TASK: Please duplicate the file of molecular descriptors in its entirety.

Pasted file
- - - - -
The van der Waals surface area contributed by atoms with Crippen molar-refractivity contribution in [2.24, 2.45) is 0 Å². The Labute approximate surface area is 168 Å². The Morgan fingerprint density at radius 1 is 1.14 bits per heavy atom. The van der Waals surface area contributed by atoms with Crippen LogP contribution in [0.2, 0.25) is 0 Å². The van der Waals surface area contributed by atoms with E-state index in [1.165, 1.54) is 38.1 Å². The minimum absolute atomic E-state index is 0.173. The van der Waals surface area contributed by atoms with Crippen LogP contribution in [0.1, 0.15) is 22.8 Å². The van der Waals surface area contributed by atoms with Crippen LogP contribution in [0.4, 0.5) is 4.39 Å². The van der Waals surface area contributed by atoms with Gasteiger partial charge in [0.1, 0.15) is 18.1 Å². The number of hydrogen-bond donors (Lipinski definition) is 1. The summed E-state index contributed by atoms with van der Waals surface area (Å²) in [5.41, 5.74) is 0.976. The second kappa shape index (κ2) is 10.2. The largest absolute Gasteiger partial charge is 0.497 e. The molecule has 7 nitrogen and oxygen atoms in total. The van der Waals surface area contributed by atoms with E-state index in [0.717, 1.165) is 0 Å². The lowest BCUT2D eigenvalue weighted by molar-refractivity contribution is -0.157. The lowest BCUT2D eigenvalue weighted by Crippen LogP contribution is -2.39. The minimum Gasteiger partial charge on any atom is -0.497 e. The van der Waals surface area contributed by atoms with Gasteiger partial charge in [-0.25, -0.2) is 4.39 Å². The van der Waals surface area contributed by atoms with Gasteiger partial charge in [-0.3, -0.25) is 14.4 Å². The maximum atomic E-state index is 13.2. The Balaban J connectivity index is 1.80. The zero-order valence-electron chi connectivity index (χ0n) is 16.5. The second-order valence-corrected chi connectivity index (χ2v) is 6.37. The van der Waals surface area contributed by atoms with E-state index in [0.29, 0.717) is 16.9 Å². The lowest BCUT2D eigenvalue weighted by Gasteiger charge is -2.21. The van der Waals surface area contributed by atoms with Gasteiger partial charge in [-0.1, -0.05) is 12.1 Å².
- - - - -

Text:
The van der Waals surface area contributed by atoms with Crippen molar-refractivity contribution in [2.24, 2.45) is 0 Å². The Labute approximate surface area is 168 Å². The Morgan fingerprint density at radius 1 is 1.14 bits per heavy atom. The van der Waals surface area contributed by atoms with Crippen LogP contribution in [0.2, 0.25) is 0 Å². The van der Waals surface area contributed by atoms with E-state index in [1.165, 1.54) is 38.1 Å². The minimum absolute atomic E-state index is 0.173. The van der Waals surface area contributed by atoms with Crippen LogP contribution in [0.1, 0.15) is 22.8 Å². The van der Waals surface area contributed by atoms with Crippen LogP contribution in [0.4, 0.5) is 4.39 Å². The van der Waals surface area contributed by atoms with Gasteiger partial charge in [0.1, 0.15) is 18.1 Å². The number of hydrogen-bond donors (Lipinski definition) is 1. The summed E-state index contributed by atoms with van der Waals surface area (Å²) in [5.41, 5.74) is 0.976. The second kappa shape index (κ2) is 10.2. The largest absolute Gasteiger partial charge is 0.497 e. The molecule has 7 nitrogen and oxygen atoms in total. The van der Waals surface area contributed by atoms with E-state index in [0.717, 1.165) is 0 Å². The lowest BCUT2D eigenvalue weighted by molar-refractivity contribution is -0.157. The lowest BCUT2D eigenvalue weighted by Crippen LogP contribution is -2.39. The minimum Gasteiger partial charge on any atom is -0.497 e. The van der Waals surface area contributed by atoms with Gasteiger partial charge in [-0.25, -0.2) is 4.39 Å². The van der Waals surface area contributed by atoms with Gasteiger partial charge in [-0.3, -0.25) is 14.4 Å². The maximum atomic E-state index is 13.2. The Balaban J connectivity index is 1.80. The zero-order valence-electron chi connectivity index (χ0n) is 16.5. The second-order valence-corrected chi connectivity index (χ2v) is 6.37. The van der Waals surface area contributed by atoms with E-state index in [0.29, 0.717) is 16.9 Å². The lowest BCUT2D eigenvalue weighted by Gasteiger charge is -2.21. The van der Waals surface area contributed by atoms with Gasteiger partial charge in [-0.1, -0.05) is 12.1 Å².